34. kbf says:

    This was a trurly superb piece.

    Jeff’s work has been inspirational and becausde of that, I started writing a few submissions for the Chant Cafe from a UK perspective. He’s also somehow convinced me to be a regular contributor at the Chant Cafe blog.

  35. @cwillia1

    There is too much emphasis on pushing Gregorian Chant at the high end of the aesthetics scale and too little focus on first principles of music in the liturgy. The mass should be sung – all of it except the homily, all the time. To achieve this we need a simple, universal, vernacular chant system and cantors who can sing the people’s parts of the ordinary until they learn it and also the propers. They do not need to be professional musicians. Stressing Gregorian Chant is backwards. It requires a trained schola. It requires people to accept Latin.

    Interestingly, the work to produce a “vernacular chant system” that doesn’t require a trained Gregorian schola has already been done. At my Anglican Use parish we use the Anglican Use Gradual, which has the introit, gradual, alleluia, offertory and communion chant for every Sunday and Holy Day of Obligation (and a few other saints’ days) of the church year: simple chants in “Elizabethan” English. At our parish, these chants are sung at every Mass, along with choral settings of the Ordinary, along with the dialogs, Gospel, Preface, and Our Father. And we are a small parish. The AU Gradual, could, however, be used at any Roman Rite parish, as it follows the revised calendar of the Roman Rite.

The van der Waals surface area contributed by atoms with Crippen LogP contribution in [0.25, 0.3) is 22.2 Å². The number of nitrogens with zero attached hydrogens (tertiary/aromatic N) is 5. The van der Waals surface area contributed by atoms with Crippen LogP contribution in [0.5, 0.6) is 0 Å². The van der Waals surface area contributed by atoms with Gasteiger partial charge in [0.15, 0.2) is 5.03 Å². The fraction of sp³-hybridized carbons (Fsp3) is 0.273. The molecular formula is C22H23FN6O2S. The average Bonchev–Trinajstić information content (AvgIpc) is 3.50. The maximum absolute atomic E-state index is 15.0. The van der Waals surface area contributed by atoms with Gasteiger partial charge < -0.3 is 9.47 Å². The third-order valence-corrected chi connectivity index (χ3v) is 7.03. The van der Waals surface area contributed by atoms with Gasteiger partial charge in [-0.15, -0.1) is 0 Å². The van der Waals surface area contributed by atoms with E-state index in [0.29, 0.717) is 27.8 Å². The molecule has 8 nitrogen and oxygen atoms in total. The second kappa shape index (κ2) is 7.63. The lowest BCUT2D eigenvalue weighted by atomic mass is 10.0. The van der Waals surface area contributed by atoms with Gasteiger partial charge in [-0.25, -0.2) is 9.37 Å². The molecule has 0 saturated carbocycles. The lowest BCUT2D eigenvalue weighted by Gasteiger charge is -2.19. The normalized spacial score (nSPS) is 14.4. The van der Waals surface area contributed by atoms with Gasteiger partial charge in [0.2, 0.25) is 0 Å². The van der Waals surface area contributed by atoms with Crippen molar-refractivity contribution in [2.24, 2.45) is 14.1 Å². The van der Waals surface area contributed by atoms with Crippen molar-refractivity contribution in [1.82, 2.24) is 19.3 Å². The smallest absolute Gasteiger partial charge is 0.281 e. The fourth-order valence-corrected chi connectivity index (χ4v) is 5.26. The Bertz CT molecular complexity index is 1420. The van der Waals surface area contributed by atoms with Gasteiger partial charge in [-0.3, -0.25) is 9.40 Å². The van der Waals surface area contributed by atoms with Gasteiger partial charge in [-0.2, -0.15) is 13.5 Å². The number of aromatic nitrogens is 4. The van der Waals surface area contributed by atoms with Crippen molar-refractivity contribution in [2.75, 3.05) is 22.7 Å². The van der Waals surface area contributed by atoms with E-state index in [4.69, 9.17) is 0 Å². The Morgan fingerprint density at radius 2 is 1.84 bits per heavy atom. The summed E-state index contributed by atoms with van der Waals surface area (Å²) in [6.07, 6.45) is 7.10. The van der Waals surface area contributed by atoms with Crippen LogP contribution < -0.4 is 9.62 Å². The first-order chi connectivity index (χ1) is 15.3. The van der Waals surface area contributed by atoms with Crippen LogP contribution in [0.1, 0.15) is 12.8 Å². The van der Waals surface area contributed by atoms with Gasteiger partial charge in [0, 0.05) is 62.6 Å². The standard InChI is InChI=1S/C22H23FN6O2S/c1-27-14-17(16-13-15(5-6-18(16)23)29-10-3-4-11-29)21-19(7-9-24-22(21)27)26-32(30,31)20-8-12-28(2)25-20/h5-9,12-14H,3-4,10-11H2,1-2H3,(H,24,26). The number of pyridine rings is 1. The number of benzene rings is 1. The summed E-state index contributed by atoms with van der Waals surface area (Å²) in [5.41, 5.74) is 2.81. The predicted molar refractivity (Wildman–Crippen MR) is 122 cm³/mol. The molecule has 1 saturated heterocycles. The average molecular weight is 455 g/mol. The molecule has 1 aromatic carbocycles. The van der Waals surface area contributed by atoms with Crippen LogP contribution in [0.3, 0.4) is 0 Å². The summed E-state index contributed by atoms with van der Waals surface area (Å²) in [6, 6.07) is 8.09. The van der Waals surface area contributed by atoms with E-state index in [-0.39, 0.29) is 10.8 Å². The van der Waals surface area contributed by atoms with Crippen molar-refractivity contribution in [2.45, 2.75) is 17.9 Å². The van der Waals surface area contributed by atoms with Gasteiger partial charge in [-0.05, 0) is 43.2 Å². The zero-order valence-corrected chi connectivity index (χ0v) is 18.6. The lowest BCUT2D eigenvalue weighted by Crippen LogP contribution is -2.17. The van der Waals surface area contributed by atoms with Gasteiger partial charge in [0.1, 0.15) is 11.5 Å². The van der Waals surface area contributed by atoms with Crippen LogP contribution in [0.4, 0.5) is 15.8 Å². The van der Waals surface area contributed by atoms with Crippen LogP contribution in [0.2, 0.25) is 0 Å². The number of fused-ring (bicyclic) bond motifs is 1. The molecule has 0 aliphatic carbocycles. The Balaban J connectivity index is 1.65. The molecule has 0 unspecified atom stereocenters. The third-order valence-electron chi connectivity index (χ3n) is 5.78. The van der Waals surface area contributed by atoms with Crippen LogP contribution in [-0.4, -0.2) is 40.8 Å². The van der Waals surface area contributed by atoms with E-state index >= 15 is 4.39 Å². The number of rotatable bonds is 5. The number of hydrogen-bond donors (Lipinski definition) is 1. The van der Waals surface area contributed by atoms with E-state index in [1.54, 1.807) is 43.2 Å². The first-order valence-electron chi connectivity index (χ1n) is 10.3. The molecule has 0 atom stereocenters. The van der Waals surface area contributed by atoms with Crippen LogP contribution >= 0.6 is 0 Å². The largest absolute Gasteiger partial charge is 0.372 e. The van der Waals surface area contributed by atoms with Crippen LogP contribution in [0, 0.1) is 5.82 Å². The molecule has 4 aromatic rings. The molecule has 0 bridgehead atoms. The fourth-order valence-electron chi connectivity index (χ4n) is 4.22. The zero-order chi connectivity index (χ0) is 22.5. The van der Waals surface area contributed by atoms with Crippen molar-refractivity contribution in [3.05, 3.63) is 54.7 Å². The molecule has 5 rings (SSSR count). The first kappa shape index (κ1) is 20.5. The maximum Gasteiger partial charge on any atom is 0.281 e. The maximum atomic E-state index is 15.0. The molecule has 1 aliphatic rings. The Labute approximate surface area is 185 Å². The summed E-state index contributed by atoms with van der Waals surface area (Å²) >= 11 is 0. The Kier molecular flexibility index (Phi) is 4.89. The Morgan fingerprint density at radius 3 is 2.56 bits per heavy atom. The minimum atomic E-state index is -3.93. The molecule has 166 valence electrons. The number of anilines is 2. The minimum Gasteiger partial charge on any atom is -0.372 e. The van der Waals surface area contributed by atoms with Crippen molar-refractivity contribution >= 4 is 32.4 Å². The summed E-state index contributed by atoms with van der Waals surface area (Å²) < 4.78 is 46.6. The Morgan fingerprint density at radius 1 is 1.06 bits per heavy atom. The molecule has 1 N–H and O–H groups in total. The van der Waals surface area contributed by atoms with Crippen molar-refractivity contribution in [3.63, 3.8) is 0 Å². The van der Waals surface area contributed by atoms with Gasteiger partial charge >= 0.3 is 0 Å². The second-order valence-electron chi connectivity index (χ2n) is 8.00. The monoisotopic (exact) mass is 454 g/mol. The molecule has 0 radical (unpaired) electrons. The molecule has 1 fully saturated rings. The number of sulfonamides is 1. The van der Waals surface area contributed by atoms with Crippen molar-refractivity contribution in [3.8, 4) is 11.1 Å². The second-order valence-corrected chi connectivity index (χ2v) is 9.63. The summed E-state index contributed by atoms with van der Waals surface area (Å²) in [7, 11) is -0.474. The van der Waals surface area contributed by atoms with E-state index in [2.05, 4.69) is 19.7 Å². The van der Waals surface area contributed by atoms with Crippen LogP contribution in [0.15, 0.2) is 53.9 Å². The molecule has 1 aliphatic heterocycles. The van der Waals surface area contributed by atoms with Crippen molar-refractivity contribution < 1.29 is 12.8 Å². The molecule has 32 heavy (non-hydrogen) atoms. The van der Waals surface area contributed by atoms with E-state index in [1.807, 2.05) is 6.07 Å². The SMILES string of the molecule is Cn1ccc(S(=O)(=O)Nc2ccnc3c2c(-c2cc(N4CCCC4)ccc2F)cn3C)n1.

There is also an American Gradual, by Bruce Ford, which has these chants in contemporary English, using modern music notation (although the chants are based on the more difficult chants in the Roman Gradual. On top of that, Dr. Paul Ford produced By Flowing Waters, an English translation of the Simple Gradual (or Graduale Simplex), the creation of which was mandated by the Second Vatican Council. Dr. Ford’s web site is a work in progress, where he proposes to host examples of all the chants recorded there as mp3s, so that learning these simpler chants is that much easier. By Flowing Waters also has a Kyriale, or collection of Mass Ordinary chants.
    Also of note is the fairly recent publication of the Mundelein Psalter, a version of the Liturgy of the Hours with the psalms and responsories and prayers set to music (and with a vastly superior selection of hymns that actually takes note of the official hymns in the Post-Conciliar LotH).
    The real problem is education…and miseducation. But the resources are now widely available to help.

  36. Jayna says:

    “a weekly game of English-hymn roulette”

    There is without doubt no better way to describe this. I would very much like to send this piece to the parish “liturgist,” but the fallout would be substantial.

  37. cwillia1 says:

    Steve,

    I imagine we do have simple, vernacular chant systems – especially from the Anglican tradition. What is missing is the universal part. I was a fundamental mistake to adopt a vernacular mass without a mandatory, vernacular chant.

    Once the mass is chanted everywhere, many people will be disposed to Latin chant – at least for special occasions.

  38. Pingback: RECENT POSTS | Fr. Z's Blog – What Does The Prayer Really Say?